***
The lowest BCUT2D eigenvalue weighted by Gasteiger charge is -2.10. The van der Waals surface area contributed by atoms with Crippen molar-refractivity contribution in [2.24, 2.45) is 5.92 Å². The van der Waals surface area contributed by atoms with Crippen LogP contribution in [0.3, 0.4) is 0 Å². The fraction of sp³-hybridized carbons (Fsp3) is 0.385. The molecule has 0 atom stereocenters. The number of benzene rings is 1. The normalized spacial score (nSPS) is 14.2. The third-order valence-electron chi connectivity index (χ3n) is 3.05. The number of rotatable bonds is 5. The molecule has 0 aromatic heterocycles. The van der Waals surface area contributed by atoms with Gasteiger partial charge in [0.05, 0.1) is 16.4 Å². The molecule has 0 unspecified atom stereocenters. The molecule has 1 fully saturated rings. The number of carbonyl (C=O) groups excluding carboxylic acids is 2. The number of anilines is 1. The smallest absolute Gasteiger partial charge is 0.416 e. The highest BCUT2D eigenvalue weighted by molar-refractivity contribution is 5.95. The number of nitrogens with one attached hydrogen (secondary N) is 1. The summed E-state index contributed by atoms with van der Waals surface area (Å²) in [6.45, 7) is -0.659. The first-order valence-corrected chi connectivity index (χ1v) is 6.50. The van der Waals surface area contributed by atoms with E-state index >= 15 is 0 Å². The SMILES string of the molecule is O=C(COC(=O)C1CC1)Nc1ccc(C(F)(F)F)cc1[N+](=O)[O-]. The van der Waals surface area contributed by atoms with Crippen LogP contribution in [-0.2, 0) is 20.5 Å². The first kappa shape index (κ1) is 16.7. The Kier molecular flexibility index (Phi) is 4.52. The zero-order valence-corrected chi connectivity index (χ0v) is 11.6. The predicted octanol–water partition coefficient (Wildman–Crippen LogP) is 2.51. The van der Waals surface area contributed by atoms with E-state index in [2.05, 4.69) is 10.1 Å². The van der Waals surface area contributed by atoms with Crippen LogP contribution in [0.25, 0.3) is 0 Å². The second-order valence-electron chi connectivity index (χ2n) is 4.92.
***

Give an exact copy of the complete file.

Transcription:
The lowest BCUT2D eigenvalue weighted by Gasteiger charge is -2.10. The van der Waals surface area contributed by atoms with Crippen molar-refractivity contribution in [2.24, 2.45) is 5.92 Å². The van der Waals surface area contributed by atoms with Crippen LogP contribution in [0.3, 0.4) is 0 Å². The fraction of sp³-hybridized carbons (Fsp3) is 0.385. The molecule has 0 atom stereocenters. The number of benzene rings is 1. The normalized spacial score (nSPS) is 14.2. The third-order valence-electron chi connectivity index (χ3n) is 3.05. The number of rotatable bonds is 5. The molecule has 0 aromatic heterocycles. The van der Waals surface area contributed by atoms with Gasteiger partial charge in [0.05, 0.1) is 16.4 Å². The molecule has 0 unspecified atom stereocenters. The molecule has 1 fully saturated rings. The number of carbonyl (C=O) groups excluding carboxylic acids is 2. The number of anilines is 1. The smallest absolute Gasteiger partial charge is 0.416 e. The highest BCUT2D eigenvalue weighted by molar-refractivity contribution is 5.95. The number of nitrogens with one attached hydrogen (secondary N) is 1. The summed E-state index contributed by atoms with van der Waals surface area (Å²) in [6.45, 7) is -0.659. The first-order valence-corrected chi connectivity index (χ1v) is 6.50. The van der Waals surface area contributed by atoms with E-state index >= 15 is 0 Å². The SMILES string of the molecule is O=C(COC(=O)C1CC1)Nc1ccc(C(F)(F)F)cc1[N+](=O)[O-]. The van der Waals surface area contributed by atoms with Crippen LogP contribution in [-0.2, 0) is 20.5 Å². The first kappa shape index (κ1) is 16.7. The Kier molecular flexibility index (Phi) is 4.52. The zero-order valence-corrected chi connectivity index (χ0v) is 11.6. The predicted octanol–water partition coefficient (Wildman–Crippen LogP) is 2.51. The van der Waals surface area contributed by atoms with E-state index in [2.05, 4.69) is 10.1 Å². The van der Waals surface area contributed by atoms with Crippen LogP contribution in [0.25, 0.3) is 0 Å². The second-order valence-electron chi connectivity index (χ2n) is 4.92.